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Sulfonylurea Receptor Polymorphism Increases Risk of Type 2 Diabetes 
WESTPORT, CT (Reuters Health) Jun 06 - 
In the French population, a common genetic variation in sulfonylurea receptor 
1 (SUR1), a protein of the ATP-sensitive potassium channel that plays a 
central role in glucose-induced insulin secretion, is associated with an 
increased risk of non-insulin dependent diabetes mellitus (NIDDM). Dr. 
Philippe Amouyel, of Institut Pasteur in Lille, France, and a multicenter 
team report the finding in the June 1st issue of the American Journal of 
Medical Genetics. Their study included 122 subjects with NIDDM, 70 of whom 
were treated with sulfonylureas, and 1250 nondiabetic controls. The subjects 
were genotyped for the SUR1 intron 16-3t/c polymorphism. Only 21% of controls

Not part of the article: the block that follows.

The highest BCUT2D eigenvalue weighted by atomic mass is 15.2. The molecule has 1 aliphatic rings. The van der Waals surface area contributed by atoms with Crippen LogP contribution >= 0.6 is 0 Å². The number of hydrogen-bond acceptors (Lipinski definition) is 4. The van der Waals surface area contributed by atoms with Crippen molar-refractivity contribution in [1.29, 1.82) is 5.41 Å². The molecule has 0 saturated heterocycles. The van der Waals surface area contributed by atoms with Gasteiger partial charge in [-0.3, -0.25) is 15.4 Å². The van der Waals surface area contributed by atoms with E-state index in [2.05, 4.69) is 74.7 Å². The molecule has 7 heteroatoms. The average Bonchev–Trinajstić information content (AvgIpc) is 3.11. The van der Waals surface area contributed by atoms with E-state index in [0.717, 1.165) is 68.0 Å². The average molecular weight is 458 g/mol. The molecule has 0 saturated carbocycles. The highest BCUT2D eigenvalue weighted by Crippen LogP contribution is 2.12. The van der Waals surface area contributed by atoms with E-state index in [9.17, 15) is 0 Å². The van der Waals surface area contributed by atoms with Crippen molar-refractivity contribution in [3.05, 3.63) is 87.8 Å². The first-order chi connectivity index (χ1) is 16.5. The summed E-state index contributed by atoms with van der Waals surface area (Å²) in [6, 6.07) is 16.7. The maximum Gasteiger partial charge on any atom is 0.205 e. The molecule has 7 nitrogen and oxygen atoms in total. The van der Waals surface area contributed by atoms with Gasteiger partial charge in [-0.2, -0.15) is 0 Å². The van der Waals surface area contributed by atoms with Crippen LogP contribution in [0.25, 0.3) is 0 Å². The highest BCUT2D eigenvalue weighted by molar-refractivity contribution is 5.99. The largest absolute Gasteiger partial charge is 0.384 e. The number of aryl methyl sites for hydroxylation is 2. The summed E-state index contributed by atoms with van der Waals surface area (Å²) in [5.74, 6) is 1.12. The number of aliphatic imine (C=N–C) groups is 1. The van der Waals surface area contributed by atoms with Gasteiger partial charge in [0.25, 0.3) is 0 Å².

were homozygous for the c allele (ie, cc genotype), compared with 30% of 
NIDDM patients. Subjects with the cc genotype had a 70% increased risk NIDDM 
compared with tt genotypes, Dr. Amouyel told Reuters Health. A link between 
SUR1 polymorphism and response to sulfonylurea therapy also emerged in the 
study. "NIDDM patients bearing at least one c allele and treated with 
sulfonylurea agents had fasting plasma triglyceride concentrations 35% lower 
than non-c-allele bearers," according to the researcher. These findings may 
allow physicians to treat NIDDM according to a patient's genetic makeup. Such 
pharmacogenetic approaches "offer the best short-term applications of 
genetics to human health management," Dr. Amouyel said. "Indeed, in such 
situations, genotyping will have a clear interest for the patient: to 
increase the chances to receive the most efficient drug and to avoid 
deleterious side effects." 
Am J Med Genet 2001;101:4-8. 
Except from MedLine
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